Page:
EPA Enforcement Roundup: Week of 6/12
US businesses are subject to complex, overlapping environmental regulations related to air emissions, discharges to water, hazardous waste management and disposal, oil spills, chemical management, and more. Failure to comply with all applicable US EPA requirements can result in future liability and civil penalties as high as $100,000+ per day, per violation.
The EPA Enforcement Roundup highlights enforcement actions that offer insight into how and why US EPA and state partners assess penalties for noncompliance for environmental regulations.
All violations or claims discussed below are alleged only unless we say otherwise, and we withhold the names of organizations and individuals to protect their privacy.
Your EPA Enforcement Roundup for this week:
A major brewing company will pay $537,000 for alleged Clean Air and EPCRA violations at eleven breweries across the US.
EPA announced this settlement to resolve alleged environmental violations related to anhydrous ammonia, a common refrigerant, at facilities in eleven US states.
Anhydrous ammonia is considered an extremely hazardous substance by EPA, subject to the requirements for Risk Management Planning (RMP) under the Clean Air Act. Covered facilities must revise and re-submit a plan to EPA every five years.
The company is required to hire independent experts to review each of the company’s eleven breweries that use anhydrous ammonia in accordance with relevant refrigeration industry standards and implement corrective actions based on the recommendations of those reviews.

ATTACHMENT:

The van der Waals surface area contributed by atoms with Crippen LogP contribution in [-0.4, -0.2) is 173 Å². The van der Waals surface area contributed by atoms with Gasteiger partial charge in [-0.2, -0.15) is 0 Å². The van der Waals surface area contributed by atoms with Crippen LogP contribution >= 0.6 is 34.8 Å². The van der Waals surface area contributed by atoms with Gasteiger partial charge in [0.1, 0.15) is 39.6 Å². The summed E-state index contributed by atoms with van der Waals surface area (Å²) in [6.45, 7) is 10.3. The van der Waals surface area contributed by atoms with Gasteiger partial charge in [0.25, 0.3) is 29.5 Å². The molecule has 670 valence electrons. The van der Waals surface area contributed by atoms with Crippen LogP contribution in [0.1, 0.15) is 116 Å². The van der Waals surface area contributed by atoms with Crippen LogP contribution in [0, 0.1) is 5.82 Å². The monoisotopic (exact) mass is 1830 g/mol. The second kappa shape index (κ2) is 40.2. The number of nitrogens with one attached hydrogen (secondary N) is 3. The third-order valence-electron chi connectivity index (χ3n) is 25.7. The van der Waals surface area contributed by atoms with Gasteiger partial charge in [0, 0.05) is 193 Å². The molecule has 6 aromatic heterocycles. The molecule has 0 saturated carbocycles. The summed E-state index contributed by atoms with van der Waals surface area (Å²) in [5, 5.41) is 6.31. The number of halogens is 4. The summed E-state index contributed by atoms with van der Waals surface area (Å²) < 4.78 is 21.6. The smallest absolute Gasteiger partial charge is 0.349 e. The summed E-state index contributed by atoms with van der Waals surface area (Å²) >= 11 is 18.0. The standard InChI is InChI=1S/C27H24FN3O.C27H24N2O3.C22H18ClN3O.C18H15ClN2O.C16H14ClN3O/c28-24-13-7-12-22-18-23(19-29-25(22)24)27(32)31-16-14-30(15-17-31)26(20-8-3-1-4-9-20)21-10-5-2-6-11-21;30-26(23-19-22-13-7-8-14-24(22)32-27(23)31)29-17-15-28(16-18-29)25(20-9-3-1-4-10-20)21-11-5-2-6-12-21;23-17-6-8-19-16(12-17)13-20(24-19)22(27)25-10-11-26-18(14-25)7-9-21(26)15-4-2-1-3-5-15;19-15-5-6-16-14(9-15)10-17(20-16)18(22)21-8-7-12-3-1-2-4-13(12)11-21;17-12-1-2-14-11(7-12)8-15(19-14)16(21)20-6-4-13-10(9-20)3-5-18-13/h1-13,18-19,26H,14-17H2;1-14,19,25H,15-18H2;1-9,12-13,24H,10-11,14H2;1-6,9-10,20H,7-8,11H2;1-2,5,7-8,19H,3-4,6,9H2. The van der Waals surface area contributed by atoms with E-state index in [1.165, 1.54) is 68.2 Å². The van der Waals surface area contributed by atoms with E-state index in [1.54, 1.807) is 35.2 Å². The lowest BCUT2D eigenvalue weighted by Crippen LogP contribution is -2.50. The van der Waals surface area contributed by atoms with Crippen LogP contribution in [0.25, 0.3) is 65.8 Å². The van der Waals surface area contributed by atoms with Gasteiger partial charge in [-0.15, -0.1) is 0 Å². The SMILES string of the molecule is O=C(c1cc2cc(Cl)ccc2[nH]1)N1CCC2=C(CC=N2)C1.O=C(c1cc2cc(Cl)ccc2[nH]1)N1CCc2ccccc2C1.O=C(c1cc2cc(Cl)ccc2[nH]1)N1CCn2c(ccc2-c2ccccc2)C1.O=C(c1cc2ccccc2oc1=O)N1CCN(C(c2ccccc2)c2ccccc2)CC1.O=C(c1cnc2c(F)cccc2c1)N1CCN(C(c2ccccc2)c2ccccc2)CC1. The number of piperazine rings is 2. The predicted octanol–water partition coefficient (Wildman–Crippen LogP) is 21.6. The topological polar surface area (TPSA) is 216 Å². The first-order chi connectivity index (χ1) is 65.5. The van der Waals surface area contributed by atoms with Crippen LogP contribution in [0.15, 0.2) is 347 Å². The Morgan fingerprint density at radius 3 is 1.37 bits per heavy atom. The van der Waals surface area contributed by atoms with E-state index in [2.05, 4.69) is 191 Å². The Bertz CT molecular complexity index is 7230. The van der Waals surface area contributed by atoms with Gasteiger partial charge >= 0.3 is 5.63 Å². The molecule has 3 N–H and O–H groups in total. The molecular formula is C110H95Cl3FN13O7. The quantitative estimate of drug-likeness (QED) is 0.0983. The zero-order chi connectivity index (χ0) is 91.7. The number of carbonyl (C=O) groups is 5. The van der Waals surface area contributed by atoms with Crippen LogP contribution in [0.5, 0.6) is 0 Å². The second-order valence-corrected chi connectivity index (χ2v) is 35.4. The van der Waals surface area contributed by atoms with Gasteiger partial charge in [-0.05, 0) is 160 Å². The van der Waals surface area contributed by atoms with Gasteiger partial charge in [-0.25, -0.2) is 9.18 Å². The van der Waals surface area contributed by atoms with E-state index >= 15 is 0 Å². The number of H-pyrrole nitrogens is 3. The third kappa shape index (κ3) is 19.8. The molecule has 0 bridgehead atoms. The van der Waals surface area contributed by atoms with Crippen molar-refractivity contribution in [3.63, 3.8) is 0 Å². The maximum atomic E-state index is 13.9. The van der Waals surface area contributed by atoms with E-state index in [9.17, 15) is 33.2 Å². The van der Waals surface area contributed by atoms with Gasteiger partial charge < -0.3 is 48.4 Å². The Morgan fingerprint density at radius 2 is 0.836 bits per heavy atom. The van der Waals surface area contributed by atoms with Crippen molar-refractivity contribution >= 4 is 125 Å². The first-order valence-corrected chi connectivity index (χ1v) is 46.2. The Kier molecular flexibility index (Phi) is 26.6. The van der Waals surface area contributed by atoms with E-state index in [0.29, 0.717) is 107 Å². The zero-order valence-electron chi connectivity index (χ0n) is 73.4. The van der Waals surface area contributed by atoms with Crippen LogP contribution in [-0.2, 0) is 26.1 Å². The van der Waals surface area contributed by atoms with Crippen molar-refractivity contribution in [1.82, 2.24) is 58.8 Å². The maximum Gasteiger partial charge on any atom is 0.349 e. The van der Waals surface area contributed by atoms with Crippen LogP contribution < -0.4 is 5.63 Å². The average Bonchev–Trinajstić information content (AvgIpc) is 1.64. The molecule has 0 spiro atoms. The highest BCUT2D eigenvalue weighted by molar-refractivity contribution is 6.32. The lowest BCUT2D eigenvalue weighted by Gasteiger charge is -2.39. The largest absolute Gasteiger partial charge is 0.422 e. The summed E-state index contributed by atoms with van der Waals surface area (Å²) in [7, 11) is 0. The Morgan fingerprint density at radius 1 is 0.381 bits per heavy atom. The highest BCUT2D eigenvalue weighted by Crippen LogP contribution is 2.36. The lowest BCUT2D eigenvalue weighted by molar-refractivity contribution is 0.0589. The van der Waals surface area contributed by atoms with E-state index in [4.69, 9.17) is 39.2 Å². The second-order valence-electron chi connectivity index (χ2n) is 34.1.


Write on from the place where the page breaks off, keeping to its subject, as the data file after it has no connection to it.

A Kansas City environmental company will pay $75,095 in civil penalties to resolve alleged hazardous waste management (RCRA) violations.
A hazardous and solid waste storage facility in Missouri settled with EPA to resolve alleged violations of its RCRA hazardous waste permit.
RCRA permit violations alleged include:
- Failure to minimize hazardous waste releases.
- Failure to inspect hazardous waste tanks daily.
- Failure to equip all open-ended valves or lines with closures.
- Failure to obtain a hazardous waste permit for wastes not covered by the facility’s existing permit.
The company immediately took steps to return to compliance upon notification, per EPA.
A chemical company in St. Louis will pay a $49,953 penalty to resolve alleged Toxic Release Inventory (TRI) reporting violations.
EPA reviewed chemical inventory records of a facility in St. Louis, finding that the company used quantities of several hazardous chemicals that require reporting under the EPCRA Toxics Release Inventory (TRI) program, including methanol, xylene, and toluene, but failed to submit the TRI.
The Emergency Planning and Community Right-to-Know Act requires covered facilities to report to EPA on the release, storage, manufacture, processing, or other use of toxic chemicals.
TRI reporting is due by July 1 each year.
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